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How do you prune/pinch/wire a Cryptomeria japonica to shape it into the formal upright "chokkan" style, like this or this? Whenever I've tried this with other evergreen species, I've never been able to get the foliage to separate into those distinctive "clumps".

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Edit: Added picture. It's actually a "Birodo" dwarf variety that I bought at a local nursery. It's only about 6" tall and not much to look at. I have it in a small planter with a couple of other dwarf species (a maple and holly) that will be wintering together. Come spring, I'll relocate it to its own planter and let it get bigger before I start any work on it.

  • That part is usually accomplished by pruning. Can you post a picture of what you have now? I haven't done it for a long time, but I can give you some basic guidelines to follow. What tools/materials do you have? – J. Musser Sep 24 '14 at 20:31
  • Yes, please send a picture! And make sure that every time you prune you clean your pruners with alcohol and sharpen if you've been using them for any other plant. How long have you been doing bonsai? How long have you had this plant? Did you plant it or did it come that way from the nursery? – stormy Sep 25 '14 at 21:36
  • @stormy people don't generally use bonsai pruners for anything but their bonsai. Cleaning and sharpening when necessary is a must. – J. Musser Sep 25 '14 at 21:45
  • For big bonsai purists I am sure that is correct. A big bummer to learn the hard way on a bonsai!! Just thought I'd throw that in so they don't have to go through the same thing...not many people (gosh, even people that earn their living through nurseries) KNOW to do cleaning and sharpening in-between plants. – stormy Sep 25 '14 at 21:50
  • @J.Musser, Picture added. I have some good sharp pruning shears, wire, rope and weights. Although I've stopped using wire because I've found it's too easy to scar the plant, so I've been relying on tie-downs to shape branches. – Cerin Sep 26 '14 at 13:44
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Here's what the Sunset's Bonsai handbook says about the chokan style:

Picture a plant with a perfectly straight, virtually cylindrical trunk that tapers gradually as it rises vertically from the soil, and you are likely visualizing a Formal Upright. The trunk base splays outward just enough to indicate that radiating roots give good support. An example in nature is the majestic tree that stands alone in a field or lawn.

The lowest and longest branch should appear about a third of the way up the trunk, and perhaps angle slightly toward the front of the plant. The next branch as you proceed upward should be a bit smaller and extend toward the opposite side of the bonsai, angling slightly forward. The third branch will be smaller yet, extending toward the back of the plant.

This ascending spiral pattern repeats as you progress up the trunk to the apex, the branches getting smaller and more closely spaced as they approach the tp. A finished Formal Upright specimen will be nearly cone shaped.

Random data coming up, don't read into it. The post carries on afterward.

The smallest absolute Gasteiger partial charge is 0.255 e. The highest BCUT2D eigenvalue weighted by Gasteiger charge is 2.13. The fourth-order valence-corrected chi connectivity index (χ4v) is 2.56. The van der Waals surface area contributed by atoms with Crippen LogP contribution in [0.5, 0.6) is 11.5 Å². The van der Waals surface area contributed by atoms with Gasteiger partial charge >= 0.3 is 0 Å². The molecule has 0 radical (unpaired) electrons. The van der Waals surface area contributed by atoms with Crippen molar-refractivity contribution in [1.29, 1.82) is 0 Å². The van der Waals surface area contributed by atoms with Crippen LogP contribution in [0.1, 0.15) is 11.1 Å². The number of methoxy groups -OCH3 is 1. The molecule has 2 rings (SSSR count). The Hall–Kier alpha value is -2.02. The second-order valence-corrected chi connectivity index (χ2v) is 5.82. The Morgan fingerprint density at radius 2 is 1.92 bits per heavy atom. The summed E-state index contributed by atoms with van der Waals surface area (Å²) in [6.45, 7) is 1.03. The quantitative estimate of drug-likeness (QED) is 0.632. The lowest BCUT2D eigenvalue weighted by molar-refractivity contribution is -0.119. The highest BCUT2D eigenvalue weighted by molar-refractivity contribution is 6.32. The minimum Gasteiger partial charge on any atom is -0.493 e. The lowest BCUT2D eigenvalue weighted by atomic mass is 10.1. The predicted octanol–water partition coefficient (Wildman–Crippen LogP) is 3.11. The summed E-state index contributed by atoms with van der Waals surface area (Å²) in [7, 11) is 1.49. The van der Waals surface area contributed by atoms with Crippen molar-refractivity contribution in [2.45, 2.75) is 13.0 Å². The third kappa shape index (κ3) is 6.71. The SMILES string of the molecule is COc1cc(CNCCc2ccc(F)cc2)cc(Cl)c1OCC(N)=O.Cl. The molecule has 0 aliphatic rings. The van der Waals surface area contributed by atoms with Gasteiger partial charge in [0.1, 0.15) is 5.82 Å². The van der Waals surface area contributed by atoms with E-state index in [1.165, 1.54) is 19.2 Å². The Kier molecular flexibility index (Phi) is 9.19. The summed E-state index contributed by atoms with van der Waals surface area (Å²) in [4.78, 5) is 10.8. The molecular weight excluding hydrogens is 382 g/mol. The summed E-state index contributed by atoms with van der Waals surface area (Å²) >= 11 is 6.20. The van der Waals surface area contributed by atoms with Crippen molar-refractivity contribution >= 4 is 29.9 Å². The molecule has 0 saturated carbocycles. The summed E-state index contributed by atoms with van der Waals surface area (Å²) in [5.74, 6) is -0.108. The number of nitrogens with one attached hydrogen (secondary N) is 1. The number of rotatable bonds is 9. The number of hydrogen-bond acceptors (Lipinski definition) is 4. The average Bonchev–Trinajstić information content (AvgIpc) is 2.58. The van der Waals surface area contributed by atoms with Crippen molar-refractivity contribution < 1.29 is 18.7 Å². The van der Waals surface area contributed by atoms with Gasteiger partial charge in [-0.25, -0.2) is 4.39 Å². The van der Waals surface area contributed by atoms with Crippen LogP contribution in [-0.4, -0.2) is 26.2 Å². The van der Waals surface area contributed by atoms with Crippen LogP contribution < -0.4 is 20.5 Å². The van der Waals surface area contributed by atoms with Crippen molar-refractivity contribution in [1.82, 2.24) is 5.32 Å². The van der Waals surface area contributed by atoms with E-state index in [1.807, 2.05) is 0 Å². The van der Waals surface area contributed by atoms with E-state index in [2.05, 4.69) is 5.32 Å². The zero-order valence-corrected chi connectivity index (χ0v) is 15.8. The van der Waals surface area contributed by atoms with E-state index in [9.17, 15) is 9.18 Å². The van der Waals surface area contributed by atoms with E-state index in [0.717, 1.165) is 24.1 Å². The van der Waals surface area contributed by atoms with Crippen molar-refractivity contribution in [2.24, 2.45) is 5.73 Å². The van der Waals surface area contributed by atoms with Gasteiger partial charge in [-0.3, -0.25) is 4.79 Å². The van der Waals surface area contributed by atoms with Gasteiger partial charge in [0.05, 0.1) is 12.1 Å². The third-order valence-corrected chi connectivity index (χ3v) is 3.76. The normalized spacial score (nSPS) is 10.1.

Ordinarily, large branches that point toward the front of the plant are undesirable because they obscure the structure rather than enhance it, but small branches in the in the upper third of the plant may project forward slightly if they fit the overall design pattern. To determine which branches to keep, remember that branches on opposite sides of the trunk should not be at the same level, and no branch should be directly above another one.

So you need to first select and keep the permanent branches, pruning out the others. This is the first step toward proper shaping. After that, you will have to pinch out new growth on the branches, to encourage bushiness, and keep them contained. This is also how you get the "clumpy" look you are looking for. Don't let the branches grow together. You also want to pinch at a few different levels, so you don't end up with a mini topiary. Perform this at any time, as needed throughout the growing season.

For wiring, make sure wires are in place in winter, so that they are in place during the next seasons growth. Only wire ripened wood. Wire only if you need to redirect the direction some of the growth is pointing. You may not need to wire all the branches, if some are in naturally good spots. On areas with thin bark, wrap with raffia before applying wire. I use aluminum wire, but many folks use copper.

Some branches, if they only need to be brought down, can be weighted instead of wiring. Use properly heavy bonsai weights. If a branch is too stiff to wire, you can tie it down to the container, so that it grows where it is needed. If one branch is higher than another, which is too low, you can protect the stems with raffia, and tie the stems together.

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  • What a great answer! Bonsai is the absolute ultimate omnipotent expression of 'man over plant' while at the same time demonstrating 'man understands plants'...and will put the amount of time necessary to keep them happy and thriving. You must have asked the OP to send pictures. It would be nice to see if his plant would be a good candidate for this style. – stormy Sep 25 '14 at 21:32

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